The Six-Million Dollar Car
Six million dollars sure doesn’t buy what it used to. In the early 1970s, it was enough to give critically injured TV astronaut Steve Austin (played by Lee Majors) super-human strength thanks to a bionic arm, legs and eye. Today, it buys a new car.
It’s not just any car, of course. At the “The Quail: A Motorsports Gathering” in Monterey, Calif. in August, Bugatti unveiled its ultimate model (so far), the Divo, which costs $6m. That’s twice the entry price of the marque’s Chiron, and that’s also before adding personalization options.
The new Bugatti Divo (rhymes with Devo, the avant garde 1980s band) is named for Albert Divo, who won the Targa Florio twice in the late 1920s driving a Bugatti Type 35.
“Slower” than a Chiron?
Judging by the low miles on modern day Bugattis that come up for sale at auctions, you have to wonder if anyone actually drives these cars, let alone test their nearly unfathomable top-speed potential. But high top speeds have long cast an allure over car enthusiasts of all stripes. The 1935-1936 Auburn Speedster featured a plaque on the dashboard attesting to the car’s 101-mph capability. Dan Gurney and Brock Yates famously (or infamously) proved the Ferrari 365 GTB/4 Daytona’s claimed 173-mph top speed in the Cannonball Baker Sea-To-Shining-Sea Memorial Trophy Dash in 1971.
The Bugatti Chiron adds another 88 mph on top of that. So, is the $6m Divo the first 300-mph Bugatti? Not quite. Its 236 mph top speed lacks the other 25 mph a Chiron owner can unlock with a special key. Both models use the same 1,479-horsepower, quad-turbo 8-liter W-16 engine. What gives?
Bugatti designed the Divo for ultimate agility, especially on the track, and so some top-end was sacrificed in the name of higher downforce and ultimate grip. Compared to the Chiron, the Divo is lighter by 77 pounds, but still presses the Earth with nearly 4,400 pounds. Lotus aficionados might recoil in horror at such heft, but Bugatti’s work on aerodynamics and suspension have yielded a machine that can generate a gut-twisting 1.6g cornering force and lap Italy’s Nardò circuit eight seconds quicker than the Chiron.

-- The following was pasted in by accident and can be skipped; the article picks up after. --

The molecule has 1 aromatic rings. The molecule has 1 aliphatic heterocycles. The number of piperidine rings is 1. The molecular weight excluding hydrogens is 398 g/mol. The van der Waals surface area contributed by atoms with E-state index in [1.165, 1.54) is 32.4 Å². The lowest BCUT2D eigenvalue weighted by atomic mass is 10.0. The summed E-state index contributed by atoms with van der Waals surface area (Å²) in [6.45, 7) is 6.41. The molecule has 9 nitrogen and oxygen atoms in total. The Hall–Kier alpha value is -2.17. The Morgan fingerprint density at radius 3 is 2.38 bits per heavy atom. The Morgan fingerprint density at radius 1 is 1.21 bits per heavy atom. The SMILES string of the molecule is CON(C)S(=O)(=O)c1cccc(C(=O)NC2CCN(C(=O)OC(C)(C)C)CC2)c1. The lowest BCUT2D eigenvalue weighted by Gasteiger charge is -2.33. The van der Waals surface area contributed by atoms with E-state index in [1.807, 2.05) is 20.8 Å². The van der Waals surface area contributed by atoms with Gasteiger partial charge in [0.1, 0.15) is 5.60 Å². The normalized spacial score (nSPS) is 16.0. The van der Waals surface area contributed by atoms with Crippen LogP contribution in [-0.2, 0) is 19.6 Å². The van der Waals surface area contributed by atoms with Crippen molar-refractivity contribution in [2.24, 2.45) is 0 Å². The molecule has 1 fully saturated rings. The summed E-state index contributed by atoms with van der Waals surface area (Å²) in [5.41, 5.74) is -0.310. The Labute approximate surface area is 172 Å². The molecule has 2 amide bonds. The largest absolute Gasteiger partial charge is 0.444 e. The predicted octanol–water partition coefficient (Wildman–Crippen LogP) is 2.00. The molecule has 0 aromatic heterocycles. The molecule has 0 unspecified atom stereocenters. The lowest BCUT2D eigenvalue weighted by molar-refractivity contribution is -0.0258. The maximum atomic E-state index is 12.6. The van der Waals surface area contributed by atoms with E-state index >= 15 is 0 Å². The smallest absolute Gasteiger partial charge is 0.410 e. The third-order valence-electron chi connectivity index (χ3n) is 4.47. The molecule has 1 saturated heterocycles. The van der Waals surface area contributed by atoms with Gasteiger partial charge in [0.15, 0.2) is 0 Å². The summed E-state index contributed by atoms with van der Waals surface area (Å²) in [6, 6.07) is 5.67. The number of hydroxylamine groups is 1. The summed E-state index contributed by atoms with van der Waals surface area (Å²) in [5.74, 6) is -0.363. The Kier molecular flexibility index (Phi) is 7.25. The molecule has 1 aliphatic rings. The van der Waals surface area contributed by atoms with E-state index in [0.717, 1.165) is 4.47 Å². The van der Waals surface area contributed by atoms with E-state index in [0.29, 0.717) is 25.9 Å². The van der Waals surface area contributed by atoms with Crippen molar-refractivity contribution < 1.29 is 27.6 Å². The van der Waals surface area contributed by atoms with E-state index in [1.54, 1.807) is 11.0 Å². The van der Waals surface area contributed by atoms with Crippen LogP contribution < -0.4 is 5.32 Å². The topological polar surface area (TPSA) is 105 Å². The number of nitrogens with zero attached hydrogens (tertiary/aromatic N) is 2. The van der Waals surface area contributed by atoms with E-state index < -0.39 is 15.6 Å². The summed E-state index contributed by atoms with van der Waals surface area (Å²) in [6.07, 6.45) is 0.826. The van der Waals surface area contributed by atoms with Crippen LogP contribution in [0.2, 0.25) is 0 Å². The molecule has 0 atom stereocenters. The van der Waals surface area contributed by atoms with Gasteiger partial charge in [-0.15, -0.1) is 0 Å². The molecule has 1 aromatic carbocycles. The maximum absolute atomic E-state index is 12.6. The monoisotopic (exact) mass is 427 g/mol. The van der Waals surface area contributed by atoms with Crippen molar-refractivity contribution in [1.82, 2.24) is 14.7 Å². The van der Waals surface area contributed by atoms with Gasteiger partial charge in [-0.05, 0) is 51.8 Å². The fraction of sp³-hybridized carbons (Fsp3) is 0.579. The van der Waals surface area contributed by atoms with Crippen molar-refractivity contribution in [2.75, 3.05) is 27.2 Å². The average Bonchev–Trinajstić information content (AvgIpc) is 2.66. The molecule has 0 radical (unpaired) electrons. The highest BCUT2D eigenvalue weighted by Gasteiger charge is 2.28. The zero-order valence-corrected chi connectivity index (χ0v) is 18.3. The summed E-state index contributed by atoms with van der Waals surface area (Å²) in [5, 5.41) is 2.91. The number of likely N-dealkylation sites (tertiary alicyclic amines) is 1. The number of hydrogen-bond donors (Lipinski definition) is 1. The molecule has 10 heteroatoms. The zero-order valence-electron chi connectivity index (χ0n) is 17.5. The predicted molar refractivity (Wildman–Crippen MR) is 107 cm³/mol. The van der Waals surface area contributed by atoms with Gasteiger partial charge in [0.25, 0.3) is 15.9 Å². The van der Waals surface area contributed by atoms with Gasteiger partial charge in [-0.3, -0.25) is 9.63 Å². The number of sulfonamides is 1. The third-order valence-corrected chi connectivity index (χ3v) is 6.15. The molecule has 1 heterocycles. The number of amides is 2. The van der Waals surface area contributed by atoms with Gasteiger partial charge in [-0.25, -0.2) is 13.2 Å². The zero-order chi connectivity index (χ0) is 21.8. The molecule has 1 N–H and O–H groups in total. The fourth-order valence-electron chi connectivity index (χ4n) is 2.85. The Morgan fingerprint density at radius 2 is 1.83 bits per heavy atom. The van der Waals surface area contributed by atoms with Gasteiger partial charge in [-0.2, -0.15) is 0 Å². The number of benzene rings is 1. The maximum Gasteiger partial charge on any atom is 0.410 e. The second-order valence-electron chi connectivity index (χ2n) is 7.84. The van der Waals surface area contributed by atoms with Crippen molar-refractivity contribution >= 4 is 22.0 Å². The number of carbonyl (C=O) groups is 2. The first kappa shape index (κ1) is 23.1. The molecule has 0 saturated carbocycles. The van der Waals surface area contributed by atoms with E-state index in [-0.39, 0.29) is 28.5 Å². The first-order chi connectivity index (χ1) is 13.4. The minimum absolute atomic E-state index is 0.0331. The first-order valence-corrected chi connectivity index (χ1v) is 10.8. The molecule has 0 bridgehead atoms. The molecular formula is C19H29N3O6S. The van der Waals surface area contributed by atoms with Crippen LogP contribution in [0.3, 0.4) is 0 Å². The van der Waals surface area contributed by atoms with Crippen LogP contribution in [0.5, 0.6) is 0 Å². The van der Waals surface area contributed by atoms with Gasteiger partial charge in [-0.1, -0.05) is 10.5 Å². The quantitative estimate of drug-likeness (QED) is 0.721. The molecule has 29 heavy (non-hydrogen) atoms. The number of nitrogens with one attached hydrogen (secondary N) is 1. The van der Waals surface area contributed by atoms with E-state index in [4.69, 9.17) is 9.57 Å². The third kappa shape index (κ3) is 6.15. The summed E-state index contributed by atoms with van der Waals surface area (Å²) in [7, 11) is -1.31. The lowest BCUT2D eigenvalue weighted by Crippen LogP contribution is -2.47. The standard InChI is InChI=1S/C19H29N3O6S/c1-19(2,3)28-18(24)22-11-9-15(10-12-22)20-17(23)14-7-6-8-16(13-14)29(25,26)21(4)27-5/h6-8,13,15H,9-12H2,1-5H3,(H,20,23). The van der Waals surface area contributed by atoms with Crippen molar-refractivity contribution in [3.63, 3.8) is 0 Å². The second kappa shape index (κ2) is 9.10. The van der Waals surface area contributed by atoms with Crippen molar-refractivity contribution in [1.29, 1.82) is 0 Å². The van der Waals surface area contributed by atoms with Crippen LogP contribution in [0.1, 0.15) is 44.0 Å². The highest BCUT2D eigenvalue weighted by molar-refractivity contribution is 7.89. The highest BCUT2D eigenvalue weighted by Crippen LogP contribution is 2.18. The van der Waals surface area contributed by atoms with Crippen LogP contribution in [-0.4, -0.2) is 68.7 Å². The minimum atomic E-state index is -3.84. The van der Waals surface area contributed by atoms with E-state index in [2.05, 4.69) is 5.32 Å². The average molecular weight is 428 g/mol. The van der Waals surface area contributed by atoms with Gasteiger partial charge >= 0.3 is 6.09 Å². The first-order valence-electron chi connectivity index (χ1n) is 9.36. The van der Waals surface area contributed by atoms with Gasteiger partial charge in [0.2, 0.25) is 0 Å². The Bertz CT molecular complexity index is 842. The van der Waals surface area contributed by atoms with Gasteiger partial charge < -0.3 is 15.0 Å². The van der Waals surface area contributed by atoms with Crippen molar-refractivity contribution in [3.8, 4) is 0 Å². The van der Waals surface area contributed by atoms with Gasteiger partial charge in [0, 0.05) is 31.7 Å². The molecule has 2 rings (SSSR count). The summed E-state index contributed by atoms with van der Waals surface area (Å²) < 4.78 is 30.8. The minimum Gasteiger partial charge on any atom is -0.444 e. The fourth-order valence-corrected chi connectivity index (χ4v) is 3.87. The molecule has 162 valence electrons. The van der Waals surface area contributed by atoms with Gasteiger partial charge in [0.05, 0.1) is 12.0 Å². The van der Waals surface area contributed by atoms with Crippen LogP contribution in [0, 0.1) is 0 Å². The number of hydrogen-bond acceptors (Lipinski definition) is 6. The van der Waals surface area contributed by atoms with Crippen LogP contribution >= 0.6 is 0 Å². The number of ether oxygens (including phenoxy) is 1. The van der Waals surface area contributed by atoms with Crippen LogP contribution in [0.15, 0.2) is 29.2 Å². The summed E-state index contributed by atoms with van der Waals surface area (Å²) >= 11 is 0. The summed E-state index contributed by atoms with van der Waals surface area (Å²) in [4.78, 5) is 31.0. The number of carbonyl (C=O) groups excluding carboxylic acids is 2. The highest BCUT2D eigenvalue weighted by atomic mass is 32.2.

My Other Car is a Batmobile
The Bugatti Divo is instantly recognizable as the Chiron’s sibling, but with crisper and more aggressive front and rear sections. Bugatti says the central fin was inspired by the feature seen on the Type 57 Atlantic, but it also recalls the appendage fellow VW Group member Lamborghini used a few years ago on the Veneno. The Divo’s fin optimizes flow of air to the rear wing, all in the quest for higher downforce. Who said tailfins would never come back in style?
Speaking of Lamborghini, while the two marques have technically been cousins in the VW Group, news came this month that, starting next year, Porsche will coordinate activities of those two super-premium brands, as well as Bentley. The idea is to reduce costs and duplicative efforts. Expect more technology sharing, including electrification.
If you were on the fence about spending $6m on either a Bugatti Divo or another jet, or a fleet of Ferrari 812 Superfasts, or maybe bionic body implants, your decision has been made easier: When it introduced the Divo, Bugatti also announced that the 40 cars to be built had been pre-sold, thus fueling Divo envy.
At least you’ve been spared having to hear some wiseguy singing “Whip It” when you say you drive a Divo. (It’s OK, Bugatti has a sense of humor. Here’s proof:
Farewell, Sweet 16
But wait, there’s more. Interviewed in California in early September by Australia’s “Car Advice,” Bugatti CEO Stephan Winkelmann confirmed the marque’s signature 8-liter quad-turbo W-16 won’t be replaced with another engine like that. The timeframe for its departure has not been defined, and there was no mention of Bentley’s W-12. Both engines sprang from architecture that conceptually connects to VW’s narrow-angle VR6.
One look at what Porsche has done with hybrid technology in the 918 Spyder and pure EV power in the upcoming Taycan, and one can make some pretty safe guesses for Bugatti’s high-speed future.
Written by Jim Koscs, Audamotive Communications
For Premier Financial Services